Dude, You’re Getting Taken by a Dell

The title should ring familiarly, if somewhat vaguely.

It's a flippant takeoff of Dell Inc.'s (NASDAQ; DELL) catchy marketing tag, “Dude, you're getting a Dell.” Seasoned investors will remember the tag delivered by a precocious teenager whose mission was to get his friends (and thus you and me) to buy a Dell computer. 

It worked. By the early 2000s, Dell grew to become the largest PC seller and a raging financial success. During one 20-month period, Dell's stock split 2-for-1 four separate  times. 

You can be sure that Dell's management had no intention of taking the company private back then; it was too occupied with reaping the wealth-amplifying benefits of public financial markets.  

But times change. If someone today were to proclaim, “Dude, you're getting a Dell,” the response would likely be a shrug, or even a “What, no iPad? No Surface?”

Indifference – from consumer and investor alike – has plagued Dell for the past 10 years. After Dell's share price peaked near $56 in early 2000, it's been mostly a slow slog down hill. Only a few months ago, Dell's share price was a lowly $8.69. There hasn't been a stock split in 14 years. 

Dell's growth has stagnated since 2006. Its PCs and laptops have been upstaged by newer, hipper computing and communications devices from Apple (NASDAQ: AAPL), Amazon.com (NASDAQ: AMZN), Samsung, and even Microsoft (NASDAQ: MSFT).

Now, founder, chairman, CEO, and 16% stock owner Michael Dell wants to right a steeply listing ship outside the purview of public opinion. Michael Dell has raised $24.4 billion to do it, and when all is said and done he and global technology investment firm Silver Lake will own the company. 

If I were a Dell shareholder, I would not only be offended but appalled by the offer, especially if I were a shareholder whose cost basis exceeds the $13.65 per share Michael Dell is offering. 

I say that because what Michael Dell is doing is unethical. Anyone who has attended a college-level management course is aware of the first order of business – maximize shareholder value.  How can Michael Dell claim that he's succeeded in that mission?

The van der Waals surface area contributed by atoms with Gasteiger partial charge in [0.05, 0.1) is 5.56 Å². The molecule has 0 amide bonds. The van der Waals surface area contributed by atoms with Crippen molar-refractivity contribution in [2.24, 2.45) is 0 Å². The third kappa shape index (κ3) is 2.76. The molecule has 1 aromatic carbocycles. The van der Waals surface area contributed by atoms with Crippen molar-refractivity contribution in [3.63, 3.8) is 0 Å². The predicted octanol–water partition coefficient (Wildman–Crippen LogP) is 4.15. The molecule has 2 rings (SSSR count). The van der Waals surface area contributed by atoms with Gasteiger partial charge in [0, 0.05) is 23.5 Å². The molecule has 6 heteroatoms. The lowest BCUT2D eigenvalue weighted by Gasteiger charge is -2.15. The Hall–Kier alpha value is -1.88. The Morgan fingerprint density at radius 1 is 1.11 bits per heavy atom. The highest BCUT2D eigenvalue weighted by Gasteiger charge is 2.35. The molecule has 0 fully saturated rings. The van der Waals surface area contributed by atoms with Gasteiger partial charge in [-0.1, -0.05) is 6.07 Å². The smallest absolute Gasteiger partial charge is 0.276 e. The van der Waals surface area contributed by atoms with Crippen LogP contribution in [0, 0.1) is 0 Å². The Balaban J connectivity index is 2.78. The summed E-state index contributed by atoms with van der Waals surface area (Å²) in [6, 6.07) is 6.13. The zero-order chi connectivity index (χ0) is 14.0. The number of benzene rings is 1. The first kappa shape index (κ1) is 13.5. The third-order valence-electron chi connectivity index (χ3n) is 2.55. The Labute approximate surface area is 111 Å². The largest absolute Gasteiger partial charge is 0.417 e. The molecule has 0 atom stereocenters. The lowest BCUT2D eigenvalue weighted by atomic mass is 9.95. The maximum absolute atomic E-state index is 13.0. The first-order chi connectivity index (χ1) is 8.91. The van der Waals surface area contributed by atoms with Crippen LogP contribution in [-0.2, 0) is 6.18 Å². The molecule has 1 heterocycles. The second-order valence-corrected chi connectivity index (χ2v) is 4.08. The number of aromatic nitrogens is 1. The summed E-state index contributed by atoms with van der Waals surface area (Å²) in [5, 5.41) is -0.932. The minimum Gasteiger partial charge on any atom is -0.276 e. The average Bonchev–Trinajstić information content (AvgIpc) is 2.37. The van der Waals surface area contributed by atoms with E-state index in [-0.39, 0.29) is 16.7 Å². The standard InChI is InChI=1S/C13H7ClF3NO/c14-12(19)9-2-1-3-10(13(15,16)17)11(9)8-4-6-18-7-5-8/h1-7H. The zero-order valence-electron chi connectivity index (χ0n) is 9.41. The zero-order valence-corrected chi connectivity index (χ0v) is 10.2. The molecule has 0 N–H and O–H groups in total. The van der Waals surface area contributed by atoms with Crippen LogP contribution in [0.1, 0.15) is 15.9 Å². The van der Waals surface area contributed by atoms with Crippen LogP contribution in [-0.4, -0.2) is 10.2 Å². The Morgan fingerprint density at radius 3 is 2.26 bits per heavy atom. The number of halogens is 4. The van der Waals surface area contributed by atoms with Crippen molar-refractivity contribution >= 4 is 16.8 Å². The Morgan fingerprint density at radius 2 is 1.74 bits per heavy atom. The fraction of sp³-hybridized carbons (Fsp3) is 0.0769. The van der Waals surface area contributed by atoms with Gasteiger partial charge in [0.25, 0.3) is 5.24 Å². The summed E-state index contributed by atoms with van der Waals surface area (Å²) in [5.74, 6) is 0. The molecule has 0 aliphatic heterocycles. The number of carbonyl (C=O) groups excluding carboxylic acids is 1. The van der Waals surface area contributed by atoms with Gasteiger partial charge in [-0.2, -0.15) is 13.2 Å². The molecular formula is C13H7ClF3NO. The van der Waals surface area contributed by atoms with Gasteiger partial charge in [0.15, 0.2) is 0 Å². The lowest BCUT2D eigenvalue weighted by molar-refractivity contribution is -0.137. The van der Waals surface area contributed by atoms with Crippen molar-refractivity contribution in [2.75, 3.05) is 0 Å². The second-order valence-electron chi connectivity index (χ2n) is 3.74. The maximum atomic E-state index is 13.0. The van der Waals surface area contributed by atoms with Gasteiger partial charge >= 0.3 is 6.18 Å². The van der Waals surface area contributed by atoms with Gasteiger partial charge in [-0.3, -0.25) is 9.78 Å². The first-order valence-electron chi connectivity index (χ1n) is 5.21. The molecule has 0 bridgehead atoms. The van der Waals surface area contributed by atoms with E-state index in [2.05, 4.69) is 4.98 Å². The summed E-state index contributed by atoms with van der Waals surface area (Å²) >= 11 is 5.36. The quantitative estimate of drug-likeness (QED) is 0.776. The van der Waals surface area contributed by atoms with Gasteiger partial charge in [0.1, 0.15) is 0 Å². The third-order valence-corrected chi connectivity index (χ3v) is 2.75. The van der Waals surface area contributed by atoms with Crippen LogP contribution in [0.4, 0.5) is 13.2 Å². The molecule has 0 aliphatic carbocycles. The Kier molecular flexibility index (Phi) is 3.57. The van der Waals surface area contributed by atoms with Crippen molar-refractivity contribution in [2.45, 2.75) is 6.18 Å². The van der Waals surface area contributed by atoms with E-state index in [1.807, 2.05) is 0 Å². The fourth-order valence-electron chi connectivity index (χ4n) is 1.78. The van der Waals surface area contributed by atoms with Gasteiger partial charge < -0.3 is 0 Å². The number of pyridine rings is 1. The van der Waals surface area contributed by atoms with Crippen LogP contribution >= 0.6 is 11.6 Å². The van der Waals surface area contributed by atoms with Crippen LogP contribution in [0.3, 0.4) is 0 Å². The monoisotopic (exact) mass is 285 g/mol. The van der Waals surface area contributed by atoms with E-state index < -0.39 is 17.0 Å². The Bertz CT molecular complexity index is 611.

I hope you appreciate the conflict within Dell Inc.: Insiders want to take the company private. If you want to take a company private, would you prefer a maximized or minimized share price?

Obviously, you prefer a lower price; therefore, you are in direct conflict with the shareholders whose investment value you are charged with maximizing.

The proper action – the ethical action – for Michael Dell is to either step away from the company or to open the process to competitive bidding. This way, assets are best assured of landing in the hands of investors who value them most and who are most willing to pay top dollar for them.   

Dell investors can be forgiven if they doubt Michael Dell most values the assets, or is even capable of maximizing their value. After all, Dell's proposed buyout price of $13.65 per share is 40% lower than the prevailing $24 share price when Michael Dell returned for his second go as CEO in 2006. 

Fortunately, all is not lost. Two large Dell shareholders – T. Rowe Price and Southeastern Asset Management – have balked at the privatization offer and are pushing for a higher buyout price. Perhaps Price's and Southeastern's actions will engender more institutional investor initiative, if not a lawsuit or two. It's really the only hope for individual investors, who are essentially powerless. 

Dell's insider shenanigans aside, I generally look favorably upon companies where insiders are large shareholders. The High Yield Wealth portfolio incorporates a number of investments – like Ares Capital (NASDAQ: ARCC), Calumet Specialty Products (NASDAQ: CLMT), and Diamond Offshore Drilling (NYSE: DO) – where insiders own a meaningful percentage of outstanding shares. 

It's logical when you think about it. The idea of insiders' interest aligned with your own is a good thing, but they must prove that's the case.

A sound dividend policy is one proof.  The portfolio investments I mention are committed to funneling cash flow my way; that suggests an internal ethos dedicated to maximizing value in order to keep cash flowing my way.  (Yes, I realize Dell pays a dividend, but that policy began only six months ago.) 

That said, if the insiders of any company whose shares I owned proposed a buyout when the share price was at a multi-year low, I would protest as loudly as anyone. I would know those insiders failed in their charge to maximize my value. The last thing I would want is to reward them with a takeover on the cheap.

To top